The behaviour of concrete structures in fire
Fletcher, Ian A
Torero, Jose L
Carvel, Ricky O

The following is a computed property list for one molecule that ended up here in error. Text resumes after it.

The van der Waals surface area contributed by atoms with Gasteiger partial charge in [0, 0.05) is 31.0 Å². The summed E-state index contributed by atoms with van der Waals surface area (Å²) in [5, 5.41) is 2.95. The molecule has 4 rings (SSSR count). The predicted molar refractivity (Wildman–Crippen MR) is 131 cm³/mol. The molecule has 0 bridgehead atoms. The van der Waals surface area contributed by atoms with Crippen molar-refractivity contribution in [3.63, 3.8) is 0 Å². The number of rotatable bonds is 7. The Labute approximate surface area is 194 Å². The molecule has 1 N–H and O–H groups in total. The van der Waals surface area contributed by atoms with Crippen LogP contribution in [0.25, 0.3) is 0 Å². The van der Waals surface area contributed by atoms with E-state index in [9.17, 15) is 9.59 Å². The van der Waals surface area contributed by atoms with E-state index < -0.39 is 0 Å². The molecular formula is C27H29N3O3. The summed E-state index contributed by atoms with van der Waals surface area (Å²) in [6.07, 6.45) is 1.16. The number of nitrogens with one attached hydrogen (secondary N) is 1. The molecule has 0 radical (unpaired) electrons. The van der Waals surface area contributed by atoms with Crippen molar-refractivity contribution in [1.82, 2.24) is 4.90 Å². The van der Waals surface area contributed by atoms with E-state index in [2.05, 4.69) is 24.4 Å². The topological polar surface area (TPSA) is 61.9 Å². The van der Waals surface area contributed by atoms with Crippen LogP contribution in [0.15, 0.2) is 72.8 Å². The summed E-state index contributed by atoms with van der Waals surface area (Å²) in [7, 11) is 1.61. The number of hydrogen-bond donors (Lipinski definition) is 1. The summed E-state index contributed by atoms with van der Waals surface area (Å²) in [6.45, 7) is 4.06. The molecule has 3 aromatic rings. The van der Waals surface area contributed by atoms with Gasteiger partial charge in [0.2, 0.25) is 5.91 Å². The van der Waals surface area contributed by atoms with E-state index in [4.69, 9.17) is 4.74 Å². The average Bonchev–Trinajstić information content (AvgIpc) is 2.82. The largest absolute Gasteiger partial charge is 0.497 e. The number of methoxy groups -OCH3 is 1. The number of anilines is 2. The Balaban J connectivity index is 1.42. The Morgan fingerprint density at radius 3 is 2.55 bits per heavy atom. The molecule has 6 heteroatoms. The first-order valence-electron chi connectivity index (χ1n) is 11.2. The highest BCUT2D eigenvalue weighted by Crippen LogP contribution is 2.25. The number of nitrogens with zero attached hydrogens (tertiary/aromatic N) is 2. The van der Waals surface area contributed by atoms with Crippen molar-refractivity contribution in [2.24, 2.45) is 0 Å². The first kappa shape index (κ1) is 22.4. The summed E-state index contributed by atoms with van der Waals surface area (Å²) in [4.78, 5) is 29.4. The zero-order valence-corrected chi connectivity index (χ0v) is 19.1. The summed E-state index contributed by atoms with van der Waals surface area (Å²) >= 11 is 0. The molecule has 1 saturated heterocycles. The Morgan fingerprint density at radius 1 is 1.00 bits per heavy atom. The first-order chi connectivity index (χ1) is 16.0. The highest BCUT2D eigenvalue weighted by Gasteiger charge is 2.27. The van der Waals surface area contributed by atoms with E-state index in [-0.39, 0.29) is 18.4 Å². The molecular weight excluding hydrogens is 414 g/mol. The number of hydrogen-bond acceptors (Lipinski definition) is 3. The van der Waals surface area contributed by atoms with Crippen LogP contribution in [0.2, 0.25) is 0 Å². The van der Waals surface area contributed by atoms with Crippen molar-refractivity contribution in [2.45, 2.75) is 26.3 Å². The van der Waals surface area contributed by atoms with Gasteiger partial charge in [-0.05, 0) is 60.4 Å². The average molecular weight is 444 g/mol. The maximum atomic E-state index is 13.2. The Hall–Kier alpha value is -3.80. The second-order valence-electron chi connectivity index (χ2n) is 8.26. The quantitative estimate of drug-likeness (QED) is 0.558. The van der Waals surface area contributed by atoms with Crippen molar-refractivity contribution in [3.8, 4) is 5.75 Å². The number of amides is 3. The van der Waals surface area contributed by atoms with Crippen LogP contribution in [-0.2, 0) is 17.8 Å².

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The nature of concrete-based structures means that they generally perform very well in fire. However, concrete is a complex material and its properties can change dramatically when exposed to high temperatures. This paper provides a ‘state of the art’ review of research into the effects of high temperature on concrete and concrete structures, extending to a range of forms of construction, including novel developments. The principal effects of fire on concrete are loss of compressive strength and spalling, the forcible ejection of material from the member. Though a lot of information has been gathered on both phenomena, there remains a need for a wider understanding of the response of concrete members to different heating regimes and the performance of whole-frame structures subjected to realistic fire exposures. Model based approaches can also be used, but the non-homogeneous nature of the material makes this challenging and there is a lack of data available from real structures for validation. Very few full-scale tests have been undertaken, and though some useful insights can also be gained from the observations and assessment of concrete performance in real fires, further work is still required to broaden the domain of knowledge.